Once, when Jesus was in one of the cities, there was a man covered with leprosy. When he saw Jesus, he bowed with his face to the ground and begged him, ‘Lord, if you choose, you can make me clean.’ Then Jesus stretched out his hand, touched him, and said, ‘I do choose. Be made clean.’ Immediately the leprosy left him. And he ordered him to tell no one. ‘Go’, he said, ‘and show yourself to the priest, and, as Moses commanded, make an offering for your cleansing, for a testimony to them.’ But now more than ever the word about Jesus spread abroad; many crowds would gather to hear him and to be cured of their diseases. But he would withdraw to deserted places and pray.
Jesus stretched out his hand, touched him, and said, ‘I do choose. Be made clean.’
One of the criticisms that is often levelled at those who dwell in the more affluent regions of the world is that they have an over-inflated and unjustifiable sense of entitlement. So often we hear people speaking of their ‘rights’, whilst giving no sense of the responsibilities they have to those alongside whom they live and work. It is true that, because we were fortunate enough to be born in an economically secure part of the world, our government has been able to afford us protections that are enshrined in law as rights. But, of course, they are not just ‘rights’, they are also privileges. Sadly, and despite the great bounty God continues to bestow on humanity, those rights and privileges are not shared by the majority. Even within our own prosperous society there are those who have very little, or nothing. Such people, alongside many, many others in the world, know nothing of the rights and privileges many of us take for granted.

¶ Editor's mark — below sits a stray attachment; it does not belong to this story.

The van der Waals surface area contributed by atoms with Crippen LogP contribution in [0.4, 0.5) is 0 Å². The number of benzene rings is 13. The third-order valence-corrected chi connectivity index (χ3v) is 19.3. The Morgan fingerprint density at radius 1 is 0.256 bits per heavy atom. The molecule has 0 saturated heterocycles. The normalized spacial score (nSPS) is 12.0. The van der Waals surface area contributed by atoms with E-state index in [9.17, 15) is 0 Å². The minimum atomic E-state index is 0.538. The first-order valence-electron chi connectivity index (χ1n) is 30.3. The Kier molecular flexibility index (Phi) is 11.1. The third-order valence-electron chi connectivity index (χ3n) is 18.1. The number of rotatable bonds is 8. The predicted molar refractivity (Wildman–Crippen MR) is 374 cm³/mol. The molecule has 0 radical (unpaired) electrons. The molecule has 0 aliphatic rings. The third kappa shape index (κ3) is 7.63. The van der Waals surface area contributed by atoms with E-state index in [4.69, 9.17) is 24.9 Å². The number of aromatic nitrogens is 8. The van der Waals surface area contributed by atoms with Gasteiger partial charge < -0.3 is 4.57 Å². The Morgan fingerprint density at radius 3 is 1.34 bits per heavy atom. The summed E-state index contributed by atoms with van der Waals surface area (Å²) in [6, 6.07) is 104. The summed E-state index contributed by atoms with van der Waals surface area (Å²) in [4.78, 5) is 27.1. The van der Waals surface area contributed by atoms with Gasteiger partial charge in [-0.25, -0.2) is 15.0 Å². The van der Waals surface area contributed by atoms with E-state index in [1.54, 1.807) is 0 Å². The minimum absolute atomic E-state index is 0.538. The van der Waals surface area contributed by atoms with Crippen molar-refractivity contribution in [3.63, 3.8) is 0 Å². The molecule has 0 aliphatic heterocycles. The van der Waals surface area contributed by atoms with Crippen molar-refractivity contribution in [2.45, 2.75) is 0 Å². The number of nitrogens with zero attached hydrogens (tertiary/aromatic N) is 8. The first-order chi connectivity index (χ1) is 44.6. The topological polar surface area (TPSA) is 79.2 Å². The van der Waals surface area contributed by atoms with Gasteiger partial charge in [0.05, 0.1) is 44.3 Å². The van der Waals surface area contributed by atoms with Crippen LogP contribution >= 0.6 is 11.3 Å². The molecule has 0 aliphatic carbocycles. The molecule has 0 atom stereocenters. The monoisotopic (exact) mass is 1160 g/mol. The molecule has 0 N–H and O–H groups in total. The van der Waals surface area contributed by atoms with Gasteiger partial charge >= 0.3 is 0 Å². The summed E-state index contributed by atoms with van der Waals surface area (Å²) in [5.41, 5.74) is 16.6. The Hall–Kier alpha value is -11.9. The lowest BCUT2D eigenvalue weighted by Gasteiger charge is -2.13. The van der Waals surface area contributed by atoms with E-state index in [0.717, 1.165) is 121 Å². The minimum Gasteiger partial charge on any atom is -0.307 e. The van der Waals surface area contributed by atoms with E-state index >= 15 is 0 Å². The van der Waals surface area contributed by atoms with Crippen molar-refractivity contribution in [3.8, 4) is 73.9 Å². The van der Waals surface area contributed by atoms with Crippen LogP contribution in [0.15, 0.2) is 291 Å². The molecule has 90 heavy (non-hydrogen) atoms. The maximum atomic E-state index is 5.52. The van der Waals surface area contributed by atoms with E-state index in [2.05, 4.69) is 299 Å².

At this stage I feel it is important to make it clear that I am not making any sort of political statement, rather I am pursuing an important theme that is contained within today’s reading. Jesus said to the leprous man: I do choose. Be made clean. The man covered with leprosy would, like everyone else in the region have heard of the many who had already been healed by Jesus. He may even have felt justified in assuming that if only he could get to the front of the queue, well, he had earned the ‘right’ to be healed as well.
Of course, Jesus’ gift of healing did (and does) not work like that. This seems to be something that the man covered with leprosy knew and understood. He did not approach Jesus with a sense of entitlement. Instead he bowed his face to the ground and begged. The man covered with leprosy knew and understood that he was asking for a great gift from God. He knew that he had no ‘right’ to receive such a gift. But, he also knew that he was able to ask and leave the response up to God’s great wisdom and compassion.
We know from scripture that Jesus hears and answers our prayers. But … we also know that that is a gift from God, a gift that is undeserved and that is certainly not a ‘right’. We are called to set aside our pride and our sense of entitlement. Instead we have to admit our weakness as we take our prayers to God in humility and faith. Then Jesus hears and Jesus heals.
Today’s reading does not end there, of course. After healing the humble leprous man, Jesus sent him to the priest to make his thank offering to God. From being an untouchable outcast he became one who was empowered and equipped to live a very different life, a life created out of God’s good grace and love.
So … let us set aside our sense of entitlement and self-interest. Instead, let us admit our need and our weakness, and let us trust God to heal us and open a door on a new life. Let us go forward in faith, hoping and praying that we may come to hear Jesus say: I do choose. Be made clean.